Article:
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lincoln movie


Reviewed: Lincoln

directed by Steven Spielberg, 2012


“History prefers legends to men,” or at least that’s what our sixteenth president tells us at the beginning of a recent biopic. Yep, you know just the one I’m talking about: Abraham Lincoln: Vampire Hunter.

Whereas that film immediately loses sight of its mission statement amidst scenes of a middle-aged, stovepipe-hat-adorned Lincoln fighting the undead atop exploding trains, Steven Spielberg’s more historically accurate Lincoln accomplishes what seems even more impossible: It uncovers the real Honest Abe.

Spielberg mercifully spares us the womb-to-tomb treatment, choosing instead to focus on the last four months of the president’s life, in which time he skillfully maneuvered the passage of a constitutional amendment banning slavery through the House of Representatives.

History often grants itself the aura of inevitability. This is certainly the case with the Thirteenth Amendment, which feels like the logical narrative conclusion to the slavery debate that precipitated the Civil War. Lincoln, in turn, has become the deity who bequeathed that inevitability to us.

Spielberg quashes any notion of godliness immediately. We first meet Lincoln (Daniel Day-Lewis) perched on a makeshift bench in a military camp. The camera first hesitates to show him directly, instead directing attention to four soldiers (two black, two white) gathered at his side. He looks at them beatifically as they recite portions of the Gettysburg Address, but not so fast: They don’t forget he’s flesh and bone. The black soldiers remind him that they are paid less than their white counterparts, that they lack any chance of promotion, that their right to vote is one hundred years away. “You have springy hair for a white man,” one remarks, obliterating any remaining barriers between the people’s president and the people. Lincoln just smiles. It’s not a perfect scene—it feels almost silly in light of a violent opening battle scene that’s already evoked comparisons to Saving Private Ryan’s D-Day—but it gets the idea across.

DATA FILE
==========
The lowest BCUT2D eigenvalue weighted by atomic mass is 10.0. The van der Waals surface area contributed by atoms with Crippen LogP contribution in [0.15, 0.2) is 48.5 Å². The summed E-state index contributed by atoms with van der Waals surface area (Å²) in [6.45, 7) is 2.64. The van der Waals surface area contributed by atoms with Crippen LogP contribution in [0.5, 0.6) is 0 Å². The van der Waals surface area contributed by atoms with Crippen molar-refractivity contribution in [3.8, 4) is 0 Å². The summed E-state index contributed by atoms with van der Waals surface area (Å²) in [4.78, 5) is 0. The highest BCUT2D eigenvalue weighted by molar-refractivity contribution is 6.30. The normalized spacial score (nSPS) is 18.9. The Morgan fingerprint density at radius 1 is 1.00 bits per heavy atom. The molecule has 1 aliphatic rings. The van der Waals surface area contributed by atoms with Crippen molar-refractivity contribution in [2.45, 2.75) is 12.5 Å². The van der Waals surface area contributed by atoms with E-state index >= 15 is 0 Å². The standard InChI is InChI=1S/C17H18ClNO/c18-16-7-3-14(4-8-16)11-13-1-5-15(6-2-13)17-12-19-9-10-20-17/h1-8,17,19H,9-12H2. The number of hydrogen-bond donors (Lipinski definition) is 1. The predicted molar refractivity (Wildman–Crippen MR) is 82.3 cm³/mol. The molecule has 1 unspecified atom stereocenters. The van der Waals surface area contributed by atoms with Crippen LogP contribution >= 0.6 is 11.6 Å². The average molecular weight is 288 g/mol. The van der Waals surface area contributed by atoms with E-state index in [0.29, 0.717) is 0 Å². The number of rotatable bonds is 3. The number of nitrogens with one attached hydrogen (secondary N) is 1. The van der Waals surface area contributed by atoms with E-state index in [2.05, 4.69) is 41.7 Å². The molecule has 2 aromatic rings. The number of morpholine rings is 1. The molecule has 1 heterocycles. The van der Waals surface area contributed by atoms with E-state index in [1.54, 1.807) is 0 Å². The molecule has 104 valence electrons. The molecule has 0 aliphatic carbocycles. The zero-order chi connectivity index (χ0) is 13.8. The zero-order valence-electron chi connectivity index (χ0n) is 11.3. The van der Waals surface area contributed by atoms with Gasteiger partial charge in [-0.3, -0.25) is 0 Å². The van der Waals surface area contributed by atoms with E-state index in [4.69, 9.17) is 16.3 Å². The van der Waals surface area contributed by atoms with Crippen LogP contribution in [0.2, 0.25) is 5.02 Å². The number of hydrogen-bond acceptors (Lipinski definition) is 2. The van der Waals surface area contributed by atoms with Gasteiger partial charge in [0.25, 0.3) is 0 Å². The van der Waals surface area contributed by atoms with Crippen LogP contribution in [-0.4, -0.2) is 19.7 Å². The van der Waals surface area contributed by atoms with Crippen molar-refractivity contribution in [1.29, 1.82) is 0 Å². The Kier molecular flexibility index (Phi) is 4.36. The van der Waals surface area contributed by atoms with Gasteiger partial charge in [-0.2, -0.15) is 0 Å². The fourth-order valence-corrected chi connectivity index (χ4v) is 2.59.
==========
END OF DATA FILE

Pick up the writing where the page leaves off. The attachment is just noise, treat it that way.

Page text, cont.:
The script, by playwright Tony Kushner, deserves credit for bringing Lincoln back down to earth, for instance capturing his penchant for homespun anecdotes. “I don’t think that I can bear to hear another one of your stories,” a cabinet member moans. This is also a man complex in his relations, capable of bonding instantly with the soldiers yet distant from his eldest son Robert (Joseph Gordon-Levitt) and uncomprehending of his unstable wife Mary (a fantastic Sally Field).

But it’s the transformation undertaken by Day-Lewis that is easily the most remarkable aspect of the film. His Lincoln is as soothing as his Daniel Plainview (There Will Be Blood) was ferocious, as open as his Cecil Vyse (A Room with a View) was priggish. With his reedy voice and relaxed bearing, Day-Lewis has somehow taken the Lincoln of our collective imagination and brought him to life.

Once in Washington, Lincoln the mortal politician is plainly in sight. Although he’s determined to secure the Thirteenth Amendment before war’s end, he still needs to get approval from the House, where its passage is anything but ensured. William Seward (David Strathairn), Lincoln’s Secretary of State and closest confidante, attempts to dissuade him—after all, why expend so much precious political capital on something bound to fail?—but it’s to no avail.